Latham, Bryan, Alston & Bird, O’Melveny: Business of Law

Latham & Watkins LLP is opening a new office in Dusseldorf and hiring four partners from Shearman & Sterling LLP, which announced the closing of two German offices last month.

The new partners in Dusseldorf include Harald Selzner, Rainer Wilke and Martin Neuhaus, who have experience in complex mergers and acquisitions. Markus Rieder, a litigator, will be based in Latham’s Munich office.

“Dusseldorf is the epicenter of legal activity catering to German blue-chip corporations,” Latham’s Vice Chairwoman Ora Fisher said in a phone interview.

She said the firm had been looking to open a Dusseldorf office for several years and that these lawyers fit well with their current practice, which includes three German offices. The new partners’ mergers-and-acquisitions practice is more focused on private-equity work, which will complement Latham’s practice, which handles more strategic corporate matters.

Shearman announced a restructuring of its German leadership and the move of several partners from the closing offices to the firm’s remaining German office, in Frankfurt. With the departure of Wilke and Rieder, the firm lost its German managing partners.

Shearman’s Frankfurt office, which will be a hub of its Germany practice, will be led by M&A partner Thomas Konig and tax partner Bodo Bender, who have been named German managing partner and deputy managing partner, respectively. Georg Thoma and Alfred Kossmann will join the firm’s corporate/M&A group in Frankfurt from Dusseldorf. Winfried Carli will join the finance team in Frankfurt, working with the capital markets team.

Richard Kreindler will continue to lead the firm’s international arbitration/litigation practice in Germany, the firm said.

Creighton Condon, Shearman & Sterling’s senior partner, said in an e-mailed statement about the departing lawyers, “They are all outstanding lawyers, and we wish them the best.”

Fisher declined to comment on what clients the new lawyers will bring with them. Past clients have included Daimler, Allianz, E.ON and Siemens, according to Shearman’s website.

Thomas Fox, Latham’s Munich managing partner, will head the new Dusseldorf outpost.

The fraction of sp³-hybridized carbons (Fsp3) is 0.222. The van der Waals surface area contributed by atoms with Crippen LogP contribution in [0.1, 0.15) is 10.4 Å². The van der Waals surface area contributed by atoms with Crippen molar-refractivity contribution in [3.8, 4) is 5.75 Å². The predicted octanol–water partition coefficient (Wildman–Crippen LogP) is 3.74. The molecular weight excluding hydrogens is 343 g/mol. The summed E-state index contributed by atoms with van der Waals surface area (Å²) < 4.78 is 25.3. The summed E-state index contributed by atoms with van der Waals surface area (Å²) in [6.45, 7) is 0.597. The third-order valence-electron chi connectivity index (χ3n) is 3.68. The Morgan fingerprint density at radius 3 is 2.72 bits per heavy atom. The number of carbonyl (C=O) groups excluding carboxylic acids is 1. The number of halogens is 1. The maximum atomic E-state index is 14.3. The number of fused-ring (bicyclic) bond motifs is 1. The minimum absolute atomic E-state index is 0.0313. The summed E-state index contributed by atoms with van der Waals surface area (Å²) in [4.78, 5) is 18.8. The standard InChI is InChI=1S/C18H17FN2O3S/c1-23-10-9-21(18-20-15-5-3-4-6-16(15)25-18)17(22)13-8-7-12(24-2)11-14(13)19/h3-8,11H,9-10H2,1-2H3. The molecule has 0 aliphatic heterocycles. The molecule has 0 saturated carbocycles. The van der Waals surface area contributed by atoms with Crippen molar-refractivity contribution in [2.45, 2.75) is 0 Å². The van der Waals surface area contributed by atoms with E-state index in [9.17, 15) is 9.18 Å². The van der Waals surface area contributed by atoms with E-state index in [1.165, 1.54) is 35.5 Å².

Latham has approximately 2,000 attorneys in 31 offices in the U.S., the Middle East, Asia and Europe, including in Hamburg, Frankfurt and Munich.

Bryan Cave Adds Outsourcing Team of Six Lawyers in Atlanta

Bryan Cave LLP added four partners, two additional lawyers and three administrative support staff to its Atlanta office from Sutherland Asbill & Brennan LLP.

The new partners -- Scott Hobby, Charles F. Hollis III, Derek C. Johnston and Sean D. Christy -- focus their practice on outsourcing.

“The Atlanta market is very important to Bryan Cave and our clients, and we are committed to continue strategically growing this office,” Tom McNeill, managing partner of the firm’s Atlanta office, said in a statement. “Over the past few years, Bryan Cave has had great success welcoming groups of attorneys within a particular practice area to join us.”

Hobby is known for his work in the design and operation of onshore and offshore outsourcing and shared-service arrangements, the firm said. His practice focuses on customer-side outsourcing transactions.

“The international platform that Bryan Cave has established will offer our clients access to a broad array of legal talent across the country and around the globe,” Hobby said.

Hollis has concentrated his practice on outsourcing matters for more than 14 years, advising clients on customer-side outsourcing transactions, including the outsourcing of business processes, information technology outsourcing, applications development and maintenance, and human resources outsourcing, the firm said.

Johnston specializes in customer-side offshore and onshore outsourcing transactions, software systems acquisition and implementation transactions, and transition services arrangements in merger-and-acquisition transactions, the firm said.

Christy focuses his practice on customer-side offshore and onshore outsourcing transactions, software systems acquisition and implementation and telecommunications transactions.

“We hope this change will be good for Scott and the practice,” Mark Wasserman, Sutherland’s managing partner, said in an e-mailed statement. “We wish them well personally and professionally.”

Bryan Cave has more than 1,100 lawyers and other professionals in over 30 offices in the U.S., the U.K., Europe and Asia.

Alston Adds Five Capital Markets Partners from Dentons

Five Dentons partners are joining Alston & Bird LLP’s capital markets practice in New York and Washington. Richard Simonds, Scott Samlin, A. James Cotins and Matthew Lyons are joining the firm in New York, Stephen Ornstein in Washington.

“This is a significant strategic move for our capital markets practice and demonstrates Alston’s ongoing commitment to the continued growth of our corporate and finance practices,” Alston & Bird managing partner Richard Hays said in a statement. “These new partners will add depth and breadth to the finance practices we are building in New York and add new capabilities to our financial services regulatory practice in Washington.”